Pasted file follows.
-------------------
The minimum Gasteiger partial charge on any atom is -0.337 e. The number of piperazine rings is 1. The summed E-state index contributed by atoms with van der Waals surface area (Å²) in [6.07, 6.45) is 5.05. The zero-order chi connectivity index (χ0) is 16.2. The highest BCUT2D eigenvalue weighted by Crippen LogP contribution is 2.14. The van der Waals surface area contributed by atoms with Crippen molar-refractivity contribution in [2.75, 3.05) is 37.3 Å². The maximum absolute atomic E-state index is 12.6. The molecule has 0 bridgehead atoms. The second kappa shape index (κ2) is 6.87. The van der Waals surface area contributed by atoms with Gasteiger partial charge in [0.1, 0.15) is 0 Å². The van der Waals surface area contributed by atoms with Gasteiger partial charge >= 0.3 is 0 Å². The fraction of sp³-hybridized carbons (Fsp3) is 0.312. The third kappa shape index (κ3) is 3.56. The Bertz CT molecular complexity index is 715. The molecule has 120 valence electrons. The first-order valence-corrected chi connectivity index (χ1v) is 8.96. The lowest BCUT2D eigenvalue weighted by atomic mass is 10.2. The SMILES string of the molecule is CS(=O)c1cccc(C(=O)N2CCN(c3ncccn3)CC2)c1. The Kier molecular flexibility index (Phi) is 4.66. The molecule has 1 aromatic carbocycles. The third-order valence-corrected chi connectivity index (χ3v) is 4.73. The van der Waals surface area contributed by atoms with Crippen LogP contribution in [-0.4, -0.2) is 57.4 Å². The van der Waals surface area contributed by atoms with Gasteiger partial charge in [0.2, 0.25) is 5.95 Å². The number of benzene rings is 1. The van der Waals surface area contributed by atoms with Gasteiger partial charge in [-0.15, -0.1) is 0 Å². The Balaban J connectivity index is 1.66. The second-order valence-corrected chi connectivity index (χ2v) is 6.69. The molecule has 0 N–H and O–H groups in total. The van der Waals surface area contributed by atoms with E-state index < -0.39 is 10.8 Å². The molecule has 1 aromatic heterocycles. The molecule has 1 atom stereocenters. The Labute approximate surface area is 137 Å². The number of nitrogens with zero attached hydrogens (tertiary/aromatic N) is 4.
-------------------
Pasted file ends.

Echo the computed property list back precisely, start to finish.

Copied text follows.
The minimum Gasteiger partial charge on any atom is -0.337 e. The number of piperazine rings is 1. The summed E-state index contributed by atoms with van der Waals surface area (Å²) in [6.07, 6.45) is 5.05. The zero-order chi connectivity index (χ0) is 16.2. The highest BCUT2D eigenvalue weighted by Crippen LogP contribution is 2.14. The van der Waals surface area contributed by atoms with Crippen molar-refractivity contribution in [2.75, 3.05) is 37.3 Å². The maximum absolute atomic E-state index is 12.6. The molecule has 0 bridgehead atoms. The second kappa shape index (κ2) is 6.87. The van der Waals surface area contributed by atoms with Gasteiger partial charge in [0.1, 0.15) is 0 Å². The van der Waals surface area contributed by atoms with Gasteiger partial charge >= 0.3 is 0 Å². The fraction of sp³-hybridized carbons (Fsp3) is 0.312. The third kappa shape index (κ3) is 3.56. The Bertz CT molecular complexity index is 715. The molecule has 120 valence electrons. The first-order valence-corrected chi connectivity index (χ1v) is 8.96. The lowest BCUT2D eigenvalue weighted by atomic mass is 10.2. The SMILES string of the molecule is CS(=O)c1cccc(C(=O)N2CCN(c3ncccn3)CC2)c1. The Kier molecular flexibility index (Phi) is 4.66. The molecule has 1 aromatic carbocycles. The third-order valence-corrected chi connectivity index (χ3v) is 4.73. The van der Waals surface area contributed by atoms with Crippen LogP contribution in [-0.4, -0.2) is 57.4 Å². The van der Waals surface area contributed by atoms with Gasteiger partial charge in [0.2, 0.25) is 5.95 Å². The number of benzene rings is 1. The van der Waals surface area contributed by atoms with Gasteiger partial charge in [-0.15, -0.1) is 0 Å². The Balaban J connectivity index is 1.66. The second-order valence-corrected chi connectivity index (χ2v) is 6.69. The molecule has 0 N–H and O–H groups in total. The van der Waals surface area contributed by atoms with E-state index < -0.39 is 10.8 Å². The molecule has 1 aromatic heterocycles. The molecule has 1 atom stereocenters. The Labute approximate surface area is 137 Å². The number of nitrogens with zero attached hydrogens (tertiary/aromatic N) is 4.